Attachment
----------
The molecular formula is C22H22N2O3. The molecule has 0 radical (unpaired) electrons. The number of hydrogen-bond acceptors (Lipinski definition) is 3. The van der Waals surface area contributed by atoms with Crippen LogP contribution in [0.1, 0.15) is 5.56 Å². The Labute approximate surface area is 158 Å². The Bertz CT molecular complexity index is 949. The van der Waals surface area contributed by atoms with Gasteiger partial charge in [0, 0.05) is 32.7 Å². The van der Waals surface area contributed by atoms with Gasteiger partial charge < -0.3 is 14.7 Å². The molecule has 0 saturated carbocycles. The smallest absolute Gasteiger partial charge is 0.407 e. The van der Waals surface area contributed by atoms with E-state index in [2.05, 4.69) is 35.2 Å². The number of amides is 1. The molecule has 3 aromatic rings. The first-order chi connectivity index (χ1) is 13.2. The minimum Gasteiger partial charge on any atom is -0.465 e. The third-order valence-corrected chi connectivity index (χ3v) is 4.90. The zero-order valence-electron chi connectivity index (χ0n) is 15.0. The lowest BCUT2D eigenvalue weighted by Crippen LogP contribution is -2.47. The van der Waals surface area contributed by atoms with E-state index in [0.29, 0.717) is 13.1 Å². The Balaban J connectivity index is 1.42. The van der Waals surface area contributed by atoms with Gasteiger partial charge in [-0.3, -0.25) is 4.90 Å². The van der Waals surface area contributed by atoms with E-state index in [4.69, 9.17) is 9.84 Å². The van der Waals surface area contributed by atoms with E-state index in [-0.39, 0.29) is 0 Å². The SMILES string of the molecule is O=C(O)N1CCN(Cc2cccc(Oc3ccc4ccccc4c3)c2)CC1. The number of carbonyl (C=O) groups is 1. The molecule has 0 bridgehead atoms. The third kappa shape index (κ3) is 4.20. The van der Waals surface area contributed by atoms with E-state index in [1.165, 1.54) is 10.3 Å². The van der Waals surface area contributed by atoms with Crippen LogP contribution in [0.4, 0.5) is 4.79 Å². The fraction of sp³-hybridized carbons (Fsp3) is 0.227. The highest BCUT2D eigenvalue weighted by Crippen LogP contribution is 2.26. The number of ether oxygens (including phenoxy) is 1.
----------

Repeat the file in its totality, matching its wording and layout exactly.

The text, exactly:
The molecular formula is C22H22N2O3. The molecule has 0 radical (unpaired) electrons. The number of hydrogen-bond acceptors (Lipinski definition) is 3. The van der Waals surface area contributed by atoms with Crippen LogP contribution in [0.1, 0.15) is 5.56 Å². The Labute approximate surface area is 158 Å². The Bertz CT molecular complexity index is 949. The van der Waals surface area contributed by atoms with Gasteiger partial charge in [0, 0.05) is 32.7 Å². The van der Waals surface area contributed by atoms with Gasteiger partial charge < -0.3 is 14.7 Å². The molecule has 0 saturated carbocycles. The smallest absolute Gasteiger partial charge is 0.407 e. The van der Waals surface area contributed by atoms with E-state index in [2.05, 4.69) is 35.2 Å². The number of amides is 1. The molecule has 3 aromatic rings. The first-order chi connectivity index (χ1) is 13.2. The minimum Gasteiger partial charge on any atom is -0.465 e. The third-order valence-corrected chi connectivity index (χ3v) is 4.90. The zero-order valence-electron chi connectivity index (χ0n) is 15.0. The lowest BCUT2D eigenvalue weighted by Crippen LogP contribution is -2.47. The van der Waals surface area contributed by atoms with E-state index in [0.29, 0.717) is 13.1 Å². The Balaban J connectivity index is 1.42. The van der Waals surface area contributed by atoms with Gasteiger partial charge in [-0.3, -0.25) is 4.90 Å². The van der Waals surface area contributed by atoms with E-state index in [4.69, 9.17) is 9.84 Å². The van der Waals surface area contributed by atoms with E-state index in [-0.39, 0.29) is 0 Å². The SMILES string of the molecule is O=C(O)N1CCN(Cc2cccc(Oc3ccc4ccccc4c3)c2)CC1. The number of carbonyl (C=O) groups is 1. The molecule has 0 bridgehead atoms. The third kappa shape index (κ3) is 4.20. The van der Waals surface area contributed by atoms with E-state index in [1.165, 1.54) is 10.3 Å². The van der Waals surface area contributed by atoms with Crippen LogP contribution in [0.4, 0.5) is 4.79 Å². The fraction of sp³-hybridized carbons (Fsp3) is 0.227. The highest BCUT2D eigenvalue weighted by Crippen LogP contribution is 2.26. The number of ether oxygens (including phenoxy) is 1.